On July 20, Benjamin Netanyahu becomes Israel’s longest-serving prime minister. His first tenure lasted from 1996 to 1999. This second stint began in 2009. Bibi has won five elections since. The most recent victory, in April, was Pyrrhic. He failed to form a government. An unprecedented rematch is set for September.
Whatever the result, Netanyahu’s historical legacy is assured. He has proven to be not only a skilled and charismatic political operator, but also a remarkably effective steward of Israel’s prosperity and safety.
“A successful democratic statesman,” Irving Kristol wrote in 2001, “is one whose tenure in office is seen by his countrymen as representing a permanent contribution to the shaping of our democratic destiny. He is viewed as having expanded democratic horizons while nourishing the democratic spirit and reinforcing the popular commitment to self-government.” Kristol was describing Ronald Reagan. When interpreted through the fractal lens of Israeli politics, his words also apply to Netanyahu’s achievements in economics, diplomacy, and security.
Beginning with his first premiership, and continuing through his tenure as finance minister in Ariel Sharon’s government, Netanyahu has encouraged the modernization and reform of a once sclerotic economy. What Dan Senor and Saul Singer called Start-up Nation has to a great extent replaced the Israel of labor, cartel, and kibbutz. Today Israel is an entrepreneurial, high-tech economy with a highly educated workforce.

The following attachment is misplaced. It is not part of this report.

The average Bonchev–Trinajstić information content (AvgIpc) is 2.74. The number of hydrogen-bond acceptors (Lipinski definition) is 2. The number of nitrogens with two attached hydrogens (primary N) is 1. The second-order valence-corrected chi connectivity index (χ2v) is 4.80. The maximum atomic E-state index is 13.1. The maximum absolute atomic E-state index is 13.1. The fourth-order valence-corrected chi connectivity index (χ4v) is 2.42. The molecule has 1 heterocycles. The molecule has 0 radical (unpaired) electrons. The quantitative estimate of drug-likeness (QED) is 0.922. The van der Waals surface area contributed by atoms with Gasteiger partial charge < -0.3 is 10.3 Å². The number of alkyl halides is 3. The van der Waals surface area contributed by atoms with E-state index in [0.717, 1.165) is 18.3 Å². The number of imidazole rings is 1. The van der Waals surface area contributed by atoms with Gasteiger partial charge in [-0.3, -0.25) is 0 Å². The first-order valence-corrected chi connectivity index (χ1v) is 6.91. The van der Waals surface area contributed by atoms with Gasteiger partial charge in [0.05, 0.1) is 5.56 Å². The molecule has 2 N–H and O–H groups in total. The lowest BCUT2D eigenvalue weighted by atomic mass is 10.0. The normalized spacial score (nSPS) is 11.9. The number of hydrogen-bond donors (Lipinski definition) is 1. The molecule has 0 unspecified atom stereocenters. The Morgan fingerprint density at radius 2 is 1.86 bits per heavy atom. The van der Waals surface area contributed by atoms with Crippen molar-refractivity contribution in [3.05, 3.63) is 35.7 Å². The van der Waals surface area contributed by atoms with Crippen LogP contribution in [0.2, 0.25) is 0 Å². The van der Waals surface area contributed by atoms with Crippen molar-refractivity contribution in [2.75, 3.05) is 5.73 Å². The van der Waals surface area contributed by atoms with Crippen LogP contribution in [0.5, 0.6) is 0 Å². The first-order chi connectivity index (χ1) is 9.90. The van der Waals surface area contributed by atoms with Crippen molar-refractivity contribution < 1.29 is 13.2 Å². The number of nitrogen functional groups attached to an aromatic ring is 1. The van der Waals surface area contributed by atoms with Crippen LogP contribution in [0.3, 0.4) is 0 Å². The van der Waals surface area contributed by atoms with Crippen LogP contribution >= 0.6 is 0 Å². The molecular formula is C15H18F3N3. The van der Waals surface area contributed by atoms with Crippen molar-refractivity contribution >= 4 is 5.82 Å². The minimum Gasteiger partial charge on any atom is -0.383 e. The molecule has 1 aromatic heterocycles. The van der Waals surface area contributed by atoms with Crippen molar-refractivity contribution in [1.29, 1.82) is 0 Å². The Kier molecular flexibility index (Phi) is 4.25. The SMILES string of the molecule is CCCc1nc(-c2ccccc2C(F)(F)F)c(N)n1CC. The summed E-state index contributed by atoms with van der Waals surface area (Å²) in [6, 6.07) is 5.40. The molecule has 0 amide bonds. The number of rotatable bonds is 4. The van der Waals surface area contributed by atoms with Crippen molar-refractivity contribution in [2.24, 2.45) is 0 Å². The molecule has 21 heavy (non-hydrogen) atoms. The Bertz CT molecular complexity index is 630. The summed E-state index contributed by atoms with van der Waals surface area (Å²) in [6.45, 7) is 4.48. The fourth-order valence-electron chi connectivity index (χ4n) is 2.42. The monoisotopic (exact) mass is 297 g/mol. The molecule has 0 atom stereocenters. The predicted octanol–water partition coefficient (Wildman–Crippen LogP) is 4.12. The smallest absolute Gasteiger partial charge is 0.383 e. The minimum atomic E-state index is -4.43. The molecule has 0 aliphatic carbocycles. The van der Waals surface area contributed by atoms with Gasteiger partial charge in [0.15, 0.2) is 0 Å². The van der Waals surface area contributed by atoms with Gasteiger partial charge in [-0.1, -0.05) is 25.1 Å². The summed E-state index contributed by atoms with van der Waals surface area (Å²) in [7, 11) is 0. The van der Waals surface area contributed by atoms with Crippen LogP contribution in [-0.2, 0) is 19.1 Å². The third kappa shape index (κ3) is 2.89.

“There is nary an economic indicator that doesn’t look good,” Melrav Arlosoroff wrote in Haaretz last December. “Gross domestic product has risen an average of 3 percent or more annually, unemployment is at a record low, employment is at a record high, more ultra-Orthodox and Arabs are joining the labor force, and the national debt has fallen to 60 percent of GDP.” (We should be so lucky: America’s debt is 105 percent of GDP.)
Netanyahu loves to discuss this economic record. I once heard him rhapsodize over the wonders of desalinization. If water reclamation moves you, you must be a wonk. Netanyahu wasn’t simply boasting, however. He understands the relationship between economic growth and national power. It’s not just that increased revenues can be spent to maintain Israel’s qualitative military edge over her adversaries. Innovation has diplomatic applications as well. Other countries want to share in it. Foreign direct investment in Israel has surged since 2012. Tourism increased by about 50 percent during the past ten years.
There is a widespread assumption, especially in media, that Israel is isolated. This is a myth. Netanyahu has strengthened and expanded Israel’s alliances and relationships with world powers. Even in the midst of diplomatic daylight between his government and the Obama administration, Netanyahu could count on the support of leaders in the U.S. Congress and among the American people more broadly. His relationship with the current president, of course, has paid dividends. Finally, the U.S. embassy is located in Israel’s capital. And none of the candidates seeking to replace President Trump have said they would move it back to Tel Aviv.